FARGO — If progressive Democrats have their way, North Dakota's Heidi Heitkamp won't become U.S. Secretary of Agriculture under the Biden administration.

What many in the Heitkamp camp presumed was going to happen has become reality, according to national publications.

Politico, a Washington, D.C.-based political website, reported recently that progressive groups have their "knives out" for Heitkamp's nomination because they believe the former Democratic U.S. Senator is too tight with corporate agribusiness and the fossil fuel industry.

Those relationships, which the moderate Heitkamp forged during her political career because she represented constituents to whom those institutions were important, are seen as toxic and disqualifying by the far left wing of the Democratic Party.

Should president-elect Joe Biden choose North Dakota's Heidi Heitkamp to be his U.S. Secretary of Agriculture?

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Politico reported that about 150 liberal food and ag groups will ask the transition team of president-elect Joe Biden to remove Heitkamp from their list of ag secretary possibilities.

"Heitkamp is the wrong choice for the USDA because she has aligned herself with corporate agribusiness at the expense of family farmers, supports fossil fuel interests, and holds views that are out of step with the Democratic Party and the majority of Americans," read a letter to Biden's team, according to Politico.

There's no indication Biden is thinking of dropping Heitkamp, who has been tabbed as the favorite for ag secretary since he and running mate Kamala Harris beat President Donald Trump on Nov. 3. Heitkamp campaigned strongly for Biden and served in the Senate with Harris, who Heitkamp considers a close friend.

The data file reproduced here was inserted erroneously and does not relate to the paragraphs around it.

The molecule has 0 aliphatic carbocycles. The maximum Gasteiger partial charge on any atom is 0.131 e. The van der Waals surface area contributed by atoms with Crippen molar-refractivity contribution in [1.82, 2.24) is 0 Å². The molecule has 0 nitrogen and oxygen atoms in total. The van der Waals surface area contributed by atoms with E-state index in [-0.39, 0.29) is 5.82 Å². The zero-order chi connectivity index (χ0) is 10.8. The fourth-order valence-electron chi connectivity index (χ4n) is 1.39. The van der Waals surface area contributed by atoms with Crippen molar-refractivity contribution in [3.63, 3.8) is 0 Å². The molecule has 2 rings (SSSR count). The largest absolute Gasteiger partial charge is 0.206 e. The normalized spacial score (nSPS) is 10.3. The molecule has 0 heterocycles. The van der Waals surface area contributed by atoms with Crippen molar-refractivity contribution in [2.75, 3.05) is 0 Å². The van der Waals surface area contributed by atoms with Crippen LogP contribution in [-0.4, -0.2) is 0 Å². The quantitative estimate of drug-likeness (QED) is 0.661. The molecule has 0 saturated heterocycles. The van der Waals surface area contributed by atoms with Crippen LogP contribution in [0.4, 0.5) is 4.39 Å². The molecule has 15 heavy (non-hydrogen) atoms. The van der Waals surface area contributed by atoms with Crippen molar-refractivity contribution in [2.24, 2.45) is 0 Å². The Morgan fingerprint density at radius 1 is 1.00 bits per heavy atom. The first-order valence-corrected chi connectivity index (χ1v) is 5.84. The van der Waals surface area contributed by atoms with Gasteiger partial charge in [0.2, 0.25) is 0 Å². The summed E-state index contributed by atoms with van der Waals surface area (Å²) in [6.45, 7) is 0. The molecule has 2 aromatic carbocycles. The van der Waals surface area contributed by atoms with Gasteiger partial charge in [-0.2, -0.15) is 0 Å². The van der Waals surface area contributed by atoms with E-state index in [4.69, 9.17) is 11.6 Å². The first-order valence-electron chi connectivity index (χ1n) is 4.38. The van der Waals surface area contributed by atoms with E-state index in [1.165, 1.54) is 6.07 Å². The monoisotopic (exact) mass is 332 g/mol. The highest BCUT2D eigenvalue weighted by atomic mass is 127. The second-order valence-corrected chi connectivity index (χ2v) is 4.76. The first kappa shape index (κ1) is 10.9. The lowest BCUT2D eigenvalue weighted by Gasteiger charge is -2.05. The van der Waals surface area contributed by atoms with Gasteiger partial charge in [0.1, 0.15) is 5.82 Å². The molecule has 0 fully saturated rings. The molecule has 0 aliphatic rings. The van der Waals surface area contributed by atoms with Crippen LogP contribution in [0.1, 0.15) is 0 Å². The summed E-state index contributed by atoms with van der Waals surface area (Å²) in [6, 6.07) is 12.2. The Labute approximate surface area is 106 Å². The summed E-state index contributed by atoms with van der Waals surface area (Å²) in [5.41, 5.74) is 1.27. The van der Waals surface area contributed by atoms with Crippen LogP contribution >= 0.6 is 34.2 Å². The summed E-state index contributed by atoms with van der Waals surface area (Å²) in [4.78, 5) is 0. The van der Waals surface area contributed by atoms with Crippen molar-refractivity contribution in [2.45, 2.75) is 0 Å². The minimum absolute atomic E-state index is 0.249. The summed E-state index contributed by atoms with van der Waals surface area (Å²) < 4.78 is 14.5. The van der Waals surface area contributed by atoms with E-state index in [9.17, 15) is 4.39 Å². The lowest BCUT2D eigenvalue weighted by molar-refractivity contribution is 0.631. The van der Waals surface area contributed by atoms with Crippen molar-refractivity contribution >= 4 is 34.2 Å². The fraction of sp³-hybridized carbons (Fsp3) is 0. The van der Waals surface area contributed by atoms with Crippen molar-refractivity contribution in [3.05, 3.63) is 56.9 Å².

The attack from the left flank comes as no surprise to Heitkamp supporters. Much of the venom directed at her mirrors the broader ideological division in the Democratic Party.

On one hand are moderates like Biden and Heitkamp trying to pull the party to the middle so it becomes more appealing to more Americans, particularly in rural areas. On the other are the far-left progressives, including Democratic Socialists, who believe mainstream Democrats are too middle-of-the-road and too corporate to appeal to their base.

The fight is not, as some have erroneously written, over identity politics. It's over degrees of liberalism. Heitkamp is seen as too moderate for activists on the left.

Politico reports that Ohio Democratic Rep. Marcia Fudge, who represents a district in and around Cleveland, is openly campaigning for the post. How that plays to the Biden administration, which appears so far to not appreciate grandstanding, will be interesting to watch.

Fudge is a champion of federal nutrition programs, which fall under the Agriculture Department's auspices. There is an organized push for her, including from influential South Carolina Rep. Jim Clyburn, whose support of Biden during the primaries helped propel the former vice president's flagging campaign to victory. Clyburn's support could be a crucial piece for Fudge.

But it's unlikely the Ohio representative has the depth and expertise in U.S. ag policy that Heitkamp does. North Dakota's main crops of soybeans, wheat, corn and sugar beets are mainstays of American farmers. Heitkamp was a fierce critic of Trump's trade war with China, which she said hurts farmers and destroys relationships that took decades to build.

Heitkamp remains mostly mum. She did make an appearance on KFGO-AM in Fargo recently and, when asked about the ag secretary position, stayed neutral. She clearly didn't lobby for the position but said she would be interested if chosen by Biden.

"This is a decision that's going to be made by one and possibly two people and that's Joe Biden and Kamala Harris. They are going to look at what makes the most amount of sense to deliver their plans for rural America," Heitkamp said. "If they believe I can be helpful, that's something certainly that I'm interested in."

Politico also mentioned former longtime Minnesota Rep. Collin Peterson, a Democrat who lost his reelection bid, Minnesota Sen. Amy Klobuchar and Montana Gov. Steve Bullock as possible nominees.

Biden isn't expected to name his choice for ag secretary until mid-December, after making public his choices for more high-profile positions in his administration.

Readers can reach columnist Mike McFeely at mmcfeely@forumcomm.com or 701-451-5655